We are increasingly accustomed to the stupidity of the academic elitists, but Loyola University’s recent decision to remove Flannery O’Connor’s name from one of their halls of residence sets a new standard. Catholic News Agency reports:
“During recent conversations around racism, one of the issues that caught the attention of our community was the name of Flannery O’Connor Residence Hall,” Fr. Brian Linnane, S.J., wrote July 24 to the university community…
“Information coming forward recently about O’Connor, a Catholic American writer of the 20th century, has revealed that some of her personal writings reflected a racist perspective. The building names we use at Loyola should declare to our students—and entire community—what sort of values we esteem and hope to instill in our graduates. A residence hall must be a home and a haven for those who live there, and its name should reflect Loyola’s Jesuit values,” Fr. Linnane wrote.
This kind of iconoclasm is idiotic. It doesn’t take a Jesuit to figure out that once you start picking through the lives of dead celebrities you’ll find a few flaws. Flannery O’Connor was a person of her age and culture. She may have had some racist attitudes, but she needn’t be erased from our heritage for a few off the cuff remarks. Instead of a politically correct purge, why not display something called wisdom and discernment and explain how we are a merciful and forgiving church, and no one should be judged only according to their faults.
What is most terrifying about Fr Linnane’s statement is the self righteousness tenderness of it all. Just the sort of “tenderness that leads to the gas chambers” as Flannery herself has written.
A letter to Fr Lillane signed by Catholic writers stated the obvious:
The letter was written by Dr. Angela Alaimo O’Donnell, associate director of the Curran Center for American Catholic Studies at Fordham University.
In it, O’Donnell wrote that “If a university (Catholic or otherwise) effectively banishes Flannery O’Connor, why keep Sophocles, Dante, Shakespeare, Dickens, Dostoevsky and other writers who were marked by the racist, misogynist, and/or anti-Semitic cultures and eras they lived in the midst of? No one will be left standing.”
I’m reading O’Connor’s occasional prose in a collection titled Mystery and Manners. She speaks in one essay about the art of writing, but what she writes could be applied to any art form and especially to the art of living:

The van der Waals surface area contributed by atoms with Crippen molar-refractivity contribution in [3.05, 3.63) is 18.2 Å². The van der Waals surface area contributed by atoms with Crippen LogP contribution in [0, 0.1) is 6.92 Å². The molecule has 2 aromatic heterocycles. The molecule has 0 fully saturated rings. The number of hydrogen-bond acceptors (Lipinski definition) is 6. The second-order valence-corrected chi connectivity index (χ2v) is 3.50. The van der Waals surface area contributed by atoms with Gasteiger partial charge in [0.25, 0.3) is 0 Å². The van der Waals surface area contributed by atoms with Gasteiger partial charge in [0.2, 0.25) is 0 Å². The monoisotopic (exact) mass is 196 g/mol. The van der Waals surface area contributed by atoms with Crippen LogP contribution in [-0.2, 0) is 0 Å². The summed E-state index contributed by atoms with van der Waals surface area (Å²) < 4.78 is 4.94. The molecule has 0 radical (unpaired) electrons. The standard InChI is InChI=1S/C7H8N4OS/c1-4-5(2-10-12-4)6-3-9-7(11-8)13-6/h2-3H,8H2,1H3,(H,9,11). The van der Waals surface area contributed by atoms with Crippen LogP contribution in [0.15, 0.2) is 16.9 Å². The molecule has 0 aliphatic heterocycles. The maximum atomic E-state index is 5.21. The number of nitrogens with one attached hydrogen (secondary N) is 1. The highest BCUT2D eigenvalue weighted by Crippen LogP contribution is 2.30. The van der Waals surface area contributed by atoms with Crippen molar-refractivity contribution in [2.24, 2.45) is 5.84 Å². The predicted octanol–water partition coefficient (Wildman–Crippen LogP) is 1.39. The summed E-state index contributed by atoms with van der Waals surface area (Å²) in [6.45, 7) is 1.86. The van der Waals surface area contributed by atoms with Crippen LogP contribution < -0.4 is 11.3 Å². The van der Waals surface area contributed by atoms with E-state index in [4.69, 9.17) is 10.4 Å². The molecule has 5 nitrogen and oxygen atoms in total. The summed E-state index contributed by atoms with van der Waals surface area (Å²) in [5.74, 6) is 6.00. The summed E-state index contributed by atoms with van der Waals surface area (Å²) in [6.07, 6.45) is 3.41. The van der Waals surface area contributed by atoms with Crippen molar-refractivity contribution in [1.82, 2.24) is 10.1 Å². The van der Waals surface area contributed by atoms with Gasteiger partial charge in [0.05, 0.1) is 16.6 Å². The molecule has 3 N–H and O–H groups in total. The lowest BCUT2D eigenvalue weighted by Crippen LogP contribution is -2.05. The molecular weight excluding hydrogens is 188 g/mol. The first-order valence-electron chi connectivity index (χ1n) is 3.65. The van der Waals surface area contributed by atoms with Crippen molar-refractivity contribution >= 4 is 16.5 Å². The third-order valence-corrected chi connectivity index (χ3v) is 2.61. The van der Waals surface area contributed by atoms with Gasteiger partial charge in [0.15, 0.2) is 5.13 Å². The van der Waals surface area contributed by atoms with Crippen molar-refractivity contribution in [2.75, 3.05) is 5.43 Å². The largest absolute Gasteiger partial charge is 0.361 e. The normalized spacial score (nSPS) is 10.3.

St Thomas called art “reason in making”. This is a very cold and very beautiful definition, and if it is unpopular today, this is because reason has lost ground among us. As grace and nature have been separated, so imagination and reason have been separated, and this always means an end to art. The artist uses his reason to discover an answering reason in everything he sees. For him, to be reasonable is to find, in the object, in the situation, in the sequence, the spirit which makes it itself. This is not an easy or simple thing to do. It is to intrude upon the timeless, and that is only done by the violence of a single minded respect for the truth.
The essay in question is “The Nature and Art of Fiction”. It is a cracking good essay, full of pithy one liners and crammed with wit and wisdom. This one essay is worth the price of the book itself.
What strikes me about the quote I’ve included here is how you can substitute “art” and “artist” with the words “education” and “educator”. What kind of reasoning can Fr Lillane and the thought police at Loyola for their banishment of Flannery O’Connor? There is not reasoning–mere sentimentalism and emotion, and as O’Connor observes, when reason and imagination are separated this is an end to art (education)
On the other hand, I applaud the decision to name a building at the university for Sister Thea Bowman. She was a campaigner for equal rights and against racism. Good for her. She is also an example. Learning about her life and witness, it’s a good thing to commemorate her.
Why would it have been so difficult to issue a balanced and thoughtful statement along these lines, “It has been brought to our attention that the much loved Catholic writer Flannery O’Connor, in her private writings, expressed some racist sentiments. Miss O’Connor was a woman of her age, and while we do not condone her attitudes, we can understand and excuse them. To show the wonderful diversity of our Catholic faith and witness we are naming (whatever) in honor of Sister Thea Bowman, a Franciscan sister and grand daughter of slaves who exemplified the Catholic belief that all men and women are created in God’s image and likeness.”
It’s not that hard is it, to embrace all that is good, beautiful and true?